How has lockdown affected people of different ages?
Whilst the coronavirus (COVID-19) pandemic is affecting everyone, the ways in which our lives are impacted are different depending on our own health, and the family and communities we belong to. New analyses show the way in which different age groups are impacted by the virus. Liz McKeown talks through some of the key findings
Since the start of the pandemic we have worked hard to ensure the statistics and analysis we produce help us to understand what impact COVID-19 is having on different groups in society. We have already published analyses on how the pandemic has affected people who are shielding and people with disabilities and also looked into how the lockdown has affected levels of loneliness and levels of anxiety across Britain.
Today we extend our analyses to take an in-depth look at the effect that Covid-19 and the lockdown has had on both young people (16- to 29-year-olds) and older people (aged over 60).
These analyses have come from our Opinions and Lifestyle Survey which asked approximately 6,400 adults between 3 April and 10 May to tell us about their concerns, their coping strategies and how optimistic they were feeling. Whilst we publish the latest findings from this survey each week, today’s releases are part of a series of analyses from the survey that focus on providing more detailed insights on the impacts felt by different groups of society.
So what differences have we found in how older and younger people have fared?
There were some significant differences in the concerns of younger and older people.
Older people who were worried about the impact of the virus on their lives were more likely to say their access to groceries, medication and other essentials had been affected than worried younger people. Previous analyses has shown that 43% of those being advised to shield were 70-years and over, which explains why some older people may be unable to access some of these services.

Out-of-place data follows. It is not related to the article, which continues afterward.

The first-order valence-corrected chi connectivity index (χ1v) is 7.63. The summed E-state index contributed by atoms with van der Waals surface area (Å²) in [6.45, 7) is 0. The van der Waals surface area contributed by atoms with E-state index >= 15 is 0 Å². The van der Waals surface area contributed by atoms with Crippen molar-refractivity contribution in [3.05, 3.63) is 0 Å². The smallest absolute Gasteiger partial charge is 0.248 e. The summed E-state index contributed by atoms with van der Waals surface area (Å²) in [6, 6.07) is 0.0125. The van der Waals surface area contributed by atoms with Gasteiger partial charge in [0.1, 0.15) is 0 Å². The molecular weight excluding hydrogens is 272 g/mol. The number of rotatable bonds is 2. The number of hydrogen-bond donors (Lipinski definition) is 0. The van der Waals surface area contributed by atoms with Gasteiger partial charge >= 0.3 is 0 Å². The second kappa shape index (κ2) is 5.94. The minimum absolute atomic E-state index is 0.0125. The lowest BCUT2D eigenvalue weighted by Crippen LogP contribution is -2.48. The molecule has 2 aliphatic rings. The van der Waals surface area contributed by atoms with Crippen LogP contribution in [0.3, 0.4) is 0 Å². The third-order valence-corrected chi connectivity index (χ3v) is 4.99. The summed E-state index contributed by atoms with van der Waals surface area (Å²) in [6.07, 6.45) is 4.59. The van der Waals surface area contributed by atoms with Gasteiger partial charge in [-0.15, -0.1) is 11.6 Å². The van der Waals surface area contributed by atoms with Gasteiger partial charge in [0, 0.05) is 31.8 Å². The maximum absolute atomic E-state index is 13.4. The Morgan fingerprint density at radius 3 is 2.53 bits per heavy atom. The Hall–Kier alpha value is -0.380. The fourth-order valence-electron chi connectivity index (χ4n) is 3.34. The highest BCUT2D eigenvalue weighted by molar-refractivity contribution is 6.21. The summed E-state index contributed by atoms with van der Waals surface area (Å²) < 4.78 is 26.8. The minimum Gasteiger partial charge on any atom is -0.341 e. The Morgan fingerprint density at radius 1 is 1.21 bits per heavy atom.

Young people on the other hand were more likely to be worried about the impact on their schooling or university courses, their work and their relationships. With young across the country being home schooled, and exam results being based on predicted grades, this concern is unsurprising.
It’s also no surprise that relationships could be a concern – not just with friends, but also with boyfriends or girlfriends. Young people are less likely to live as a couple and couples who are not part of the same household were unable to see each other for most of the lockdown period.
Younger and older people employed different strategies to help them to cope during lockdown. Young people were more likely to say they had been watching TV, films or using streaming services and socialising over the internet.
Older people also said they had been staying in touch with family and friends remotely. They were more likely than young people to have been coping by reading and gardening. When comparing today’s reports with data from the Time Use Survey we found there was also a substantial increase in the time spent gardening and doing DIY by 147% to 39 minutes a day during the lockdown, compared to 16 minutes a day in 2014/15.
Young people were the most optimistic about when life would return to normal. More than half said they think life would be back to normal within six months. This is significantly higher than the 36% of older people who said the same.
People across all ages thought the general economic situation in the country will get worse. An estimated 12.5 million people say that their household has already been affected financially by coronavirus. However, young people were more likely than older people to say they thought their household finances would get a little or a lot better over the next 12 months.
Today’s analyses on younger and older people are just one part of a series of work that aims to shine a light on the impacts the virus and lockdown have had on us all.
In the coming weeks, we hope to provide further understanding on how the last three months have affected the provision of care as well as people living in different types of households, including couples on their own, families with children and families without.
We are also looking further into how the pandemic has affected people of different ethnicities.
These analyses and other plans are included in our future analytical work programme which we published earlier this month and which Grant Fitzner and I discussed in an earlier blog. The plan outlines how we will continue to produce the statistics and analysis needed to understand the impact of the pandemic on different groups and to provide policy makers with the information they need to manage the pandemic and its aftermath.